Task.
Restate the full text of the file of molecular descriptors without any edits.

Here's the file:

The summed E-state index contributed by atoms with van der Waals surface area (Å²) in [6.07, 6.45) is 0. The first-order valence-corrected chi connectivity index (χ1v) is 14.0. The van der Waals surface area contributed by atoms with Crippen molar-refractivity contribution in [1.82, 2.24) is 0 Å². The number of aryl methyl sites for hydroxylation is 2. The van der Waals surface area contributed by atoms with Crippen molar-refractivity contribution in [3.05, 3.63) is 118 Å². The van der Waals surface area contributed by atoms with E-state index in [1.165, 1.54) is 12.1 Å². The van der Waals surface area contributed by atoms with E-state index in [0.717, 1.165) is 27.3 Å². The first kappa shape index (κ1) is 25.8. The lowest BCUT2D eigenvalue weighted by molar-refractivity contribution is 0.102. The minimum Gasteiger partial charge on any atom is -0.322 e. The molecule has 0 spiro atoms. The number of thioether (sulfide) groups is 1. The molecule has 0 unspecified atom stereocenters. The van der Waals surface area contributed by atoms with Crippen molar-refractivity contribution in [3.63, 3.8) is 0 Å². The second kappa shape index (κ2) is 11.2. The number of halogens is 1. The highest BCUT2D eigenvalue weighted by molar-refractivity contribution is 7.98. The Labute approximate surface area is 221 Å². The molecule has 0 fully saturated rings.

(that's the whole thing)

The summed E-state index contributed by atoms with van der Waals surface area (Å²) in [6.07, 6.45) is 0. The first-order valence-corrected chi connectivity index (χ1v) is 14.0. The van der Waals surface area contributed by atoms with Crippen molar-refractivity contribution in [1.82, 2.24) is 0 Å². The number of aryl methyl sites for hydroxylation is 2. The van der Waals surface area contributed by atoms with Crippen molar-refractivity contribution in [3.05, 3.63) is 118 Å². The van der Waals surface area contributed by atoms with E-state index in [1.165, 1.54) is 12.1 Å². The van der Waals surface area contributed by atoms with E-state index in [0.717, 1.165) is 27.3 Å². The first kappa shape index (κ1) is 25.8. The lowest BCUT2D eigenvalue weighted by molar-refractivity contribution is 0.102. The minimum Gasteiger partial charge on any atom is -0.322 e. The molecule has 0 spiro atoms. The number of thioether (sulfide) groups is 1. The molecule has 0 unspecified atom stereocenters. The van der Waals surface area contributed by atoms with Crippen molar-refractivity contribution in [3.63, 3.8) is 0 Å². The second kappa shape index (κ2) is 11.2. The number of halogens is 1. The highest BCUT2D eigenvalue weighted by molar-refractivity contribution is 7.98. The Labute approximate surface area is 221 Å². The molecule has 0 fully saturated rings.